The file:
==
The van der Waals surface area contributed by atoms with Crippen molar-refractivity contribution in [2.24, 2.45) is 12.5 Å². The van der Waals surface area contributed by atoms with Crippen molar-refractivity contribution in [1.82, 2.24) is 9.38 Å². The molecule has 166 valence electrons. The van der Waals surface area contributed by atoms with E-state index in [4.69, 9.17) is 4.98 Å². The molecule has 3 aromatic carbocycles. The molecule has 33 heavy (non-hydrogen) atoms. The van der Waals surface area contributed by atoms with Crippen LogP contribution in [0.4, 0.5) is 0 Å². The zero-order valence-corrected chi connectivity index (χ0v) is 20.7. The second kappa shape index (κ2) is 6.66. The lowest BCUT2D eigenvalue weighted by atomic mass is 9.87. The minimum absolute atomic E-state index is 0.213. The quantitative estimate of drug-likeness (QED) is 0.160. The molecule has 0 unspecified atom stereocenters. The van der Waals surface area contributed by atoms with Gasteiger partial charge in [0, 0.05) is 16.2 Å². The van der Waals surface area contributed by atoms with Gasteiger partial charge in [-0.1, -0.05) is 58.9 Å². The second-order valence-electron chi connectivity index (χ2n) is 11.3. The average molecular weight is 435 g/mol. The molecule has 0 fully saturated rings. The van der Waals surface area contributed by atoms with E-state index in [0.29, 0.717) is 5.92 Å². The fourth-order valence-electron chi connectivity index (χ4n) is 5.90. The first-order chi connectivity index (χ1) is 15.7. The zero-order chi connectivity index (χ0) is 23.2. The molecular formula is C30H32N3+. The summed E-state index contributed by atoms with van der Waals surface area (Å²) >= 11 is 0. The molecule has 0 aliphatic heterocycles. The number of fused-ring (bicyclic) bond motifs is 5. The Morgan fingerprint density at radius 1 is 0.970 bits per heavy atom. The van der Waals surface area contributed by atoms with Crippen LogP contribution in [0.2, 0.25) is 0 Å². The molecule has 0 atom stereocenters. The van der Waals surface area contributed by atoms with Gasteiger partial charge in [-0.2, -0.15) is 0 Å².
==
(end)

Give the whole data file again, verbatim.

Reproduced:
The van der Waals surface area contributed by atoms with Crippen molar-refractivity contribution in [2.24, 2.45) is 12.5 Å². The van der Waals surface area contributed by atoms with Crippen molar-refractivity contribution in [1.82, 2.24) is 9.38 Å². The molecule has 166 valence electrons. The van der Waals surface area contributed by atoms with E-state index in [4.69, 9.17) is 4.98 Å². The molecule has 3 aromatic carbocycles. The molecule has 33 heavy (non-hydrogen) atoms. The van der Waals surface area contributed by atoms with Crippen LogP contribution in [0.4, 0.5) is 0 Å². The zero-order valence-corrected chi connectivity index (χ0v) is 20.7. The second kappa shape index (κ2) is 6.66. The lowest BCUT2D eigenvalue weighted by atomic mass is 9.87. The minimum absolute atomic E-state index is 0.213. The quantitative estimate of drug-likeness (QED) is 0.160. The molecule has 0 unspecified atom stereocenters. The van der Waals surface area contributed by atoms with Gasteiger partial charge in [0, 0.05) is 16.2 Å². The van der Waals surface area contributed by atoms with Gasteiger partial charge in [-0.1, -0.05) is 58.9 Å². The second-order valence-electron chi connectivity index (χ2n) is 11.3. The average molecular weight is 435 g/mol. The molecule has 0 fully saturated rings. The van der Waals surface area contributed by atoms with E-state index in [0.29, 0.717) is 5.92 Å². The fourth-order valence-electron chi connectivity index (χ4n) is 5.90. The first-order chi connectivity index (χ1) is 15.7. The zero-order chi connectivity index (χ0) is 23.2. The molecular formula is C30H32N3+. The summed E-state index contributed by atoms with van der Waals surface area (Å²) >= 11 is 0. The molecule has 0 aliphatic heterocycles. The number of fused-ring (bicyclic) bond motifs is 5. The Morgan fingerprint density at radius 1 is 0.970 bits per heavy atom. The van der Waals surface area contributed by atoms with Crippen LogP contribution in [0.2, 0.25) is 0 Å². The molecule has 0 atom stereocenters. The van der Waals surface area contributed by atoms with Gasteiger partial charge in [-0.2, -0.15) is 0 Å².